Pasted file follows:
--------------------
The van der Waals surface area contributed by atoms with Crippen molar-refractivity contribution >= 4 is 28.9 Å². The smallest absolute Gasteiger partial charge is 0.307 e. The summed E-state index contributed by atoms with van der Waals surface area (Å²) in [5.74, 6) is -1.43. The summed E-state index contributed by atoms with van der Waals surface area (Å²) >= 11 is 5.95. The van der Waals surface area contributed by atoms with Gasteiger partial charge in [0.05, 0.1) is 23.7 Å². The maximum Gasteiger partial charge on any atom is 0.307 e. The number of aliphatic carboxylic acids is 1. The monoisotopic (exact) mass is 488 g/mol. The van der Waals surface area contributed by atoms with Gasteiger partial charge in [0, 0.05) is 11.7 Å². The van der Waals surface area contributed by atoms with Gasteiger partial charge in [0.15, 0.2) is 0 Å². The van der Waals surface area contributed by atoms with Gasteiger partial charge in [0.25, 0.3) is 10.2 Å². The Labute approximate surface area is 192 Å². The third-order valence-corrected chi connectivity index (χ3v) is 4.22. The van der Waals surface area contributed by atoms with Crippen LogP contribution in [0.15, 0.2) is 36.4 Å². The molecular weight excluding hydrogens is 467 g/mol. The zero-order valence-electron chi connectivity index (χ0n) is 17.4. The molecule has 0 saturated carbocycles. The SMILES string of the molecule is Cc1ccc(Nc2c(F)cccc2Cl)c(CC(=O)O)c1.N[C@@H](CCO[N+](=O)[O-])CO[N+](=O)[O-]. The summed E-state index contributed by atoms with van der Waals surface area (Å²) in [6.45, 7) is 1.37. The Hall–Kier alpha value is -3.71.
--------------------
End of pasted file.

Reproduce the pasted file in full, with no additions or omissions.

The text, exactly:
The van der Waals surface area contributed by atoms with Crippen molar-refractivity contribution >= 4 is 28.9 Å². The smallest absolute Gasteiger partial charge is 0.307 e. The summed E-state index contributed by atoms with van der Waals surface area (Å²) in [5.74, 6) is -1.43. The summed E-state index contributed by atoms with van der Waals surface area (Å²) >= 11 is 5.95. The van der Waals surface area contributed by atoms with Gasteiger partial charge in [0.05, 0.1) is 23.7 Å². The maximum Gasteiger partial charge on any atom is 0.307 e. The number of aliphatic carboxylic acids is 1. The monoisotopic (exact) mass is 488 g/mol. The van der Waals surface area contributed by atoms with Gasteiger partial charge in [0, 0.05) is 11.7 Å². The van der Waals surface area contributed by atoms with Gasteiger partial charge in [0.15, 0.2) is 0 Å². The van der Waals surface area contributed by atoms with Gasteiger partial charge in [0.25, 0.3) is 10.2 Å². The Labute approximate surface area is 192 Å². The third-order valence-corrected chi connectivity index (χ3v) is 4.22. The van der Waals surface area contributed by atoms with Crippen LogP contribution in [0.15, 0.2) is 36.4 Å². The molecular weight excluding hydrogens is 467 g/mol. The zero-order valence-electron chi connectivity index (χ0n) is 17.4. The molecule has 0 saturated carbocycles. The SMILES string of the molecule is Cc1ccc(Nc2c(F)cccc2Cl)c(CC(=O)O)c1.N[C@@H](CCO[N+](=O)[O-])CO[N+](=O)[O-]. The summed E-state index contributed by atoms with van der Waals surface area (Å²) in [6.45, 7) is 1.37. The Hall–Kier alpha value is -3.71.